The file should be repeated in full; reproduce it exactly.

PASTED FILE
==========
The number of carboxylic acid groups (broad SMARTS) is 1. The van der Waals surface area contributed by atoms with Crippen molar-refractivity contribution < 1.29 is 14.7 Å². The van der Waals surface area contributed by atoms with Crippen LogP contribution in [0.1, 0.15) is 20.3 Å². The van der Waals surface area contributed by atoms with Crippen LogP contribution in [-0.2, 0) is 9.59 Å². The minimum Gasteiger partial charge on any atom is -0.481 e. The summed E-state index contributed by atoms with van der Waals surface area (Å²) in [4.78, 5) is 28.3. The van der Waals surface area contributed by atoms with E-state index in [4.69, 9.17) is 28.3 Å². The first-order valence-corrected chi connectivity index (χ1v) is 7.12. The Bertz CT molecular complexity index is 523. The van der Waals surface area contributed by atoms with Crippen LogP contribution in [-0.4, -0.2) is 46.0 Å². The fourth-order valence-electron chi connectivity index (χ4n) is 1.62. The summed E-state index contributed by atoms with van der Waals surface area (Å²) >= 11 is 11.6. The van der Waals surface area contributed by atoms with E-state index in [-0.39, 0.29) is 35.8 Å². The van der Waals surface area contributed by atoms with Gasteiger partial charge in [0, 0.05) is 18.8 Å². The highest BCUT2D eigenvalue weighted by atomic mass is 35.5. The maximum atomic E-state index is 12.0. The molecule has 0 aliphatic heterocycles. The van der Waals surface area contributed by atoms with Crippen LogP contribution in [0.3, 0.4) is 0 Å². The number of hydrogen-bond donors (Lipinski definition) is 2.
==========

The number of carboxylic acid groups (broad SMARTS) is 1. The van der Waals surface area contributed by atoms with Crippen molar-refractivity contribution < 1.29 is 14.7 Å². The van der Waals surface area contributed by atoms with Crippen LogP contribution in [0.1, 0.15) is 20.3 Å². The van der Waals surface area contributed by atoms with Crippen LogP contribution in [-0.2, 0) is 9.59 Å². The minimum Gasteiger partial charge on any atom is -0.481 e. The summed E-state index contributed by atoms with van der Waals surface area (Å²) in [4.78, 5) is 28.3. The van der Waals surface area contributed by atoms with E-state index in [4.69, 9.17) is 28.3 Å². The first-order valence-corrected chi connectivity index (χ1v) is 7.12. The Bertz CT molecular complexity index is 523. The van der Waals surface area contributed by atoms with Crippen LogP contribution in [-0.4, -0.2) is 46.0 Å². The fourth-order valence-electron chi connectivity index (χ4n) is 1.62. The summed E-state index contributed by atoms with van der Waals surface area (Å²) >= 11 is 11.6. The van der Waals surface area contributed by atoms with E-state index in [-0.39, 0.29) is 35.8 Å². The van der Waals surface area contributed by atoms with Gasteiger partial charge in [0, 0.05) is 18.8 Å². The highest BCUT2D eigenvalue weighted by atomic mass is 35.5. The maximum atomic E-state index is 12.0. The molecule has 0 aliphatic heterocycles. The van der Waals surface area contributed by atoms with Crippen LogP contribution in [0.3, 0.4) is 0 Å². The number of hydrogen-bond donors (Lipinski definition) is 2.